Rupert Sanders will be OK

Lainey Posted by Lainey at August 15, 2012 13:47:39 August 15, 2012 13:47:39

I am not and have never been an endurance athlete. My whole life I have been a competitive athlete in sports that are more sprint based. This season I took on a new challenge with Mountain Bike Enduro Racing. These bike races entail both long climbs and quick, sprint descents. The great part is that the uphill sections are not timed, so I can ride at my own pace. The problem is that my pace is so slow that I am constantly being passed, not that it matters in the results of the race but it makes me feel worse and worse about my own abilities. If I tried to go faster, I probably wouldn't end up finishing the day which is usually around 4 hours of riding. My friends will always wait for me but sometimes that makes me feel bad too. What can I do to get faster on the up-hills and still feel lively when I get to the top? I ride 4-6 days a week but I am obviously not training effectively.


The first question I want to ask you is that if the uphill sections are not timed, then what does it matter how long it takes you to get up to the top or how many people pass you? But since you asked, here is my advice.

I am going to take a guess that you are like a lot of people I know and that when you train, you spend more time working on what you are good at and what you enjoy over spending time on what is difficult.  If I am right then this needs to be reversed because if you find yourself struggling while climbing then the only way to get stronger is to spend more time climbing.  

A big part of excelling at something is being able to push yourself mentally and not succumb to all the negative thoughts in your head, such as feeling tired, feeling like you want to give up or feeling like you’re not good enough. You need to start really pushing yourself when you are training and find the point in your workouts where you want to give up but have to force yourself to keep going and keep pushing. You need to teach yourself that it is ok to be tired and that even when you feel like you have given all you can, if you dig deep enough you can find more. As much as racing requires physical fitness, mental toughness is almost more important and if you are not pushing yourself in your training then how are you ever going to learn to push harder in a race? You need to get comfortable at being uncomfortable.

I dropped out of my first race this year, the first race I had ever given up in, and the only reason I did was because I did not have the mental toughness to keep going. I did not believe in myself because I had not challenged myself enough in my training, therefore my mind had not learned how to push. So what did I do leading up to my next race? I punished myself. I climbed mountains in the pouring rain, I went out for long rides by myself day after day and found the strength I forgot I had.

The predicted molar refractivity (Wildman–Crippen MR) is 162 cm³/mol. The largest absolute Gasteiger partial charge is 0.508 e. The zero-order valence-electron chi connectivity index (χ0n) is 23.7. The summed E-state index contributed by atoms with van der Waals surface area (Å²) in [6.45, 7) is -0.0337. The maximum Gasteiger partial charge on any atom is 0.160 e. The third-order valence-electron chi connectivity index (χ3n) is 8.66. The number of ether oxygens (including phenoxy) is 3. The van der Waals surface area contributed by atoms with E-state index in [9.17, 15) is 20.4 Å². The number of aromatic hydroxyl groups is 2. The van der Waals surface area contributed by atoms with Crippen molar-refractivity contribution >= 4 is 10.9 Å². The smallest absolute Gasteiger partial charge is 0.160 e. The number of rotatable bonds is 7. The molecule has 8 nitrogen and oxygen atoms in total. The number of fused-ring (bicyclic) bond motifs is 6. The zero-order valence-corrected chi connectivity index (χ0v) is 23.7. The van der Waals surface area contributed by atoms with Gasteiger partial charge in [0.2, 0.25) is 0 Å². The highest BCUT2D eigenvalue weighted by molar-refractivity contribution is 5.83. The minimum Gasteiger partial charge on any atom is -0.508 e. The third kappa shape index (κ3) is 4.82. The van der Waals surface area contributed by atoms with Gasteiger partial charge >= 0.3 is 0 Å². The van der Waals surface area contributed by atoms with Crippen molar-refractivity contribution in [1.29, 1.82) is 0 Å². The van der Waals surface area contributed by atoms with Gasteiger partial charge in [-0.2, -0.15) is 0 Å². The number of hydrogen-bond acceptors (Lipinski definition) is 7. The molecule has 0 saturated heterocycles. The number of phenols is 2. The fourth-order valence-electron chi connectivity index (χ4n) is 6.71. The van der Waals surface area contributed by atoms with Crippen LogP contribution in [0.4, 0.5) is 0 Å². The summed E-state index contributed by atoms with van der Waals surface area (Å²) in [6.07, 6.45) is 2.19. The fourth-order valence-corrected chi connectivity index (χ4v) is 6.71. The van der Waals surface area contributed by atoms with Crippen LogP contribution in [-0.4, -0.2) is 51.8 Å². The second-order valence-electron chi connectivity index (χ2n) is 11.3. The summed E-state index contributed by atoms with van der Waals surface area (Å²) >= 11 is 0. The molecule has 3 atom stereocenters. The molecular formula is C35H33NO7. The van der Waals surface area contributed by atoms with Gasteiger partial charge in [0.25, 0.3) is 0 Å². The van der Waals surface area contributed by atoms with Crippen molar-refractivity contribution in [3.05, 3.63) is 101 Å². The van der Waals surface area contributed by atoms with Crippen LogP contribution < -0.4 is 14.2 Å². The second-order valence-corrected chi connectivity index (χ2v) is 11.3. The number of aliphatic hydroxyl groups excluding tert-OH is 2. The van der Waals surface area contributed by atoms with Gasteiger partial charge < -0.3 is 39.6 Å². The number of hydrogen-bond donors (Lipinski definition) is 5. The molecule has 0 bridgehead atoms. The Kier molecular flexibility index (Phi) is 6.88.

But along with the mental game, there are other issues that need to be addressed. Biking, and other endurance sports, are all about your power to weight ratio. What does that mean? How much power can your body produce (watts) in ratio to how much you weigh. If you were take two athletes, both outputting the same power, but one weighs less than the other, the lighter weight athlete will go faster. 
It is also important to know what zones you should be training in so that the days spent suffering up the sides of mountains are not wasted workouts. Invest in a lactate threshold test or a VO2 Max test which will guarantee that you are pushing your limits correctly. The key to endurance racing is to be able to produce as much power as possible while maintaining an aerobic heart rate, as well as recovering as quickly as possible in between higher intensity bursts (such as steep climbs) so that you do not waste energy. Knowing exactly what zones these are for you is key. And because you have been more of a power based athlete most of your life it is going to take some training to learn how to train slower so that you are improving your aerobic power. Weekly long, slow rides are going to be your new best friend over the off season!

And last, remember that it does not matter how hard you train, there will always be someone faster than you. So, be kind to yourself and make sure you race your own race. If it causes you stress and puts you in a negative place knowing that your friends are waiting for you then maybe its best you race solo.  I never race with training partners and after our final good luck at the start line I do not think about them until the hugs and high fives at the finish line. It should be about you and only you out there. You only get out what you put in so if you want more you need to put in more. Doing the best that you can in your training means whatever happens on race day is the best you could possibly do.


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